Sylvester's Reviews > Bel-Ami

Bel-Ami by Guy de Maupassant
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Sep 10, 10

bookshelves: classic, audio-book

Yes, Bel-Ami was a nasty person. But he wasn't the only one. All of the women were *married* - except for Suzanne, the last (who is the one I feel sorry for). The rest all made conscious decisions to do the wrong thing, and it shouldn't have been surprising to them that bad would come of it.

Having just read "Envy" by Epstein, it's hard for me not to note that Bel Ami was a person driven by that emotion. Up to the very end, when he has attained so much, he looks around him and begins to envy the next thing - not something he never had, but that he once had - and so the cycle continues, inexorably. I felt sorry for him, a creature constructed of lie upon lie; a shell, nothing more.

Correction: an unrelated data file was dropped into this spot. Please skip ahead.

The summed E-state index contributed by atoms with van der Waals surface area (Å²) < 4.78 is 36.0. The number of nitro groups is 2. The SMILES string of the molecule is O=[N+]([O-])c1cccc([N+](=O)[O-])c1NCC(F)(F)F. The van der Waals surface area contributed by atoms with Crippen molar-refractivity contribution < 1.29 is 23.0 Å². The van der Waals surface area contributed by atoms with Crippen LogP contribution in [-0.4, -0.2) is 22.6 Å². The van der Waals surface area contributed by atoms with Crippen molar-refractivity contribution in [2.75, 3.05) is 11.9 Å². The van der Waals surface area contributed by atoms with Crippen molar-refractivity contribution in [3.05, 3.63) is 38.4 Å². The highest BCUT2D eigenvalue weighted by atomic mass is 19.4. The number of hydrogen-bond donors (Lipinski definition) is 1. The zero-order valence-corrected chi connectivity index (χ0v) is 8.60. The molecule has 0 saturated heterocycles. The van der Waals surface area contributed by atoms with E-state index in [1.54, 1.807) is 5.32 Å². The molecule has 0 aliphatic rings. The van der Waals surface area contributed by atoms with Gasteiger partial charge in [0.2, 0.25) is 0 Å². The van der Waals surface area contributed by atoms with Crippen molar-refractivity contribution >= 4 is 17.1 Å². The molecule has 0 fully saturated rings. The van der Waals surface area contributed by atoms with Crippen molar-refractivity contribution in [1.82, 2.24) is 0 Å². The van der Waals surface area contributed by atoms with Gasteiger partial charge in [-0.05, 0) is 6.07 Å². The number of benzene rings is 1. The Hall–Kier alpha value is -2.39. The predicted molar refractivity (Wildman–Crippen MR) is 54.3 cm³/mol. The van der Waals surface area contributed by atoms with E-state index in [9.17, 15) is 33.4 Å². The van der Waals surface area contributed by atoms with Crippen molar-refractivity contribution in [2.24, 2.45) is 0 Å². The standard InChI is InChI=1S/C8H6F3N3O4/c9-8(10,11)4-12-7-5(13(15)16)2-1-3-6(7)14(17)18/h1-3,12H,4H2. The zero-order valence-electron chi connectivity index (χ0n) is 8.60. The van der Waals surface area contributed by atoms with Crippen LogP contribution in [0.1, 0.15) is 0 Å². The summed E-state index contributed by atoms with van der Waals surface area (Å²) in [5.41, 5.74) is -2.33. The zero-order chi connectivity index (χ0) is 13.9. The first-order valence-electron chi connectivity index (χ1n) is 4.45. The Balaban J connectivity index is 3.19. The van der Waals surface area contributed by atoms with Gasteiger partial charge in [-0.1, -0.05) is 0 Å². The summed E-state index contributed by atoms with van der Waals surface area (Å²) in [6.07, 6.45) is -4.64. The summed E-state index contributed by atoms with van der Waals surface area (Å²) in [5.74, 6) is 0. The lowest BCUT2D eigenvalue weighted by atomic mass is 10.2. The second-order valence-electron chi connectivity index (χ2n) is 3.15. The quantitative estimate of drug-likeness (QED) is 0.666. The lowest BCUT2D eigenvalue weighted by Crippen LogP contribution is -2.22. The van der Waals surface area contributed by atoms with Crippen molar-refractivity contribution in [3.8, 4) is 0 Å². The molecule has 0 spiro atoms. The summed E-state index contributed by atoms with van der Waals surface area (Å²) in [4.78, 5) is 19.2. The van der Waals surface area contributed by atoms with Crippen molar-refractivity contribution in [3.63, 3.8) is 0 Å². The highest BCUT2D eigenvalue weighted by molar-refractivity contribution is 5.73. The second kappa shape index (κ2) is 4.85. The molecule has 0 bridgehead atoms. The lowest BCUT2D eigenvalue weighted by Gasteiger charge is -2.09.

The book was beautifully written. My favorite part was when one of his lovers takes a hair and wraps it around the button of his vest (unnoticed by him) so that he will take something of her away with him, and going to see his other mistress, she unwinds the hair slowly, realizing that it is not his wife's hair, and that he must have a mistress other than her. Details like that are what make Maupassant the giant that he is. This book deserves more stars, but I did not find the character interesting. He must have been a VERY handsome man, because otherwise he's tepid, at best. Maybe he just wasn't evil enough for me.
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☯Bettie☯ I WILL get to this

:O)


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